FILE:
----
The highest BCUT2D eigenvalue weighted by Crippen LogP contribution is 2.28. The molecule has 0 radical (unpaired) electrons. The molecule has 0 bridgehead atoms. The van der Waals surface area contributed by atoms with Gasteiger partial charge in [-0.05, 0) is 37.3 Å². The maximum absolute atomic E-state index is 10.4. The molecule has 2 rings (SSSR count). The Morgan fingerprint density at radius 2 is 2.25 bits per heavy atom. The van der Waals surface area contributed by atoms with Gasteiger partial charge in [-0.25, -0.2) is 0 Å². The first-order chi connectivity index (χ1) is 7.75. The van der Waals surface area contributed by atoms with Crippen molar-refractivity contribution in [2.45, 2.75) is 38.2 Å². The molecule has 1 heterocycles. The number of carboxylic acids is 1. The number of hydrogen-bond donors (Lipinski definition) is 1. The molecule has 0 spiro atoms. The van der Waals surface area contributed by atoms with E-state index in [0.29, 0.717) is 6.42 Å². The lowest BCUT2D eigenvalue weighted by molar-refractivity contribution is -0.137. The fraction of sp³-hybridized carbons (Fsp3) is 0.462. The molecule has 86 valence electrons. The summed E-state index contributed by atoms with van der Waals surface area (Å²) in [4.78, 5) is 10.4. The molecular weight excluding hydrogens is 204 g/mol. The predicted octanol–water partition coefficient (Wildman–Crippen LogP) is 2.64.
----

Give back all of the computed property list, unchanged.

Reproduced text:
The highest BCUT2D eigenvalue weighted by Crippen LogP contribution is 2.28. The molecule has 0 radical (unpaired) electrons. The molecule has 0 bridgehead atoms. The van der Waals surface area contributed by atoms with Gasteiger partial charge in [-0.05, 0) is 37.3 Å². The maximum absolute atomic E-state index is 10.4. The molecule has 2 rings (SSSR count). The Morgan fingerprint density at radius 2 is 2.25 bits per heavy atom. The van der Waals surface area contributed by atoms with Gasteiger partial charge in [-0.25, -0.2) is 0 Å². The first-order chi connectivity index (χ1) is 7.75. The van der Waals surface area contributed by atoms with Crippen molar-refractivity contribution in [2.45, 2.75) is 38.2 Å². The molecule has 1 heterocycles. The number of carboxylic acids is 1. The number of hydrogen-bond donors (Lipinski definition) is 1. The molecule has 0 spiro atoms. The van der Waals surface area contributed by atoms with E-state index in [0.29, 0.717) is 6.42 Å². The lowest BCUT2D eigenvalue weighted by molar-refractivity contribution is -0.137. The fraction of sp³-hybridized carbons (Fsp3) is 0.462. The molecule has 86 valence electrons. The summed E-state index contributed by atoms with van der Waals surface area (Å²) in [4.78, 5) is 10.4. The molecular weight excluding hydrogens is 204 g/mol. The predicted octanol–water partition coefficient (Wildman–Crippen LogP) is 2.64.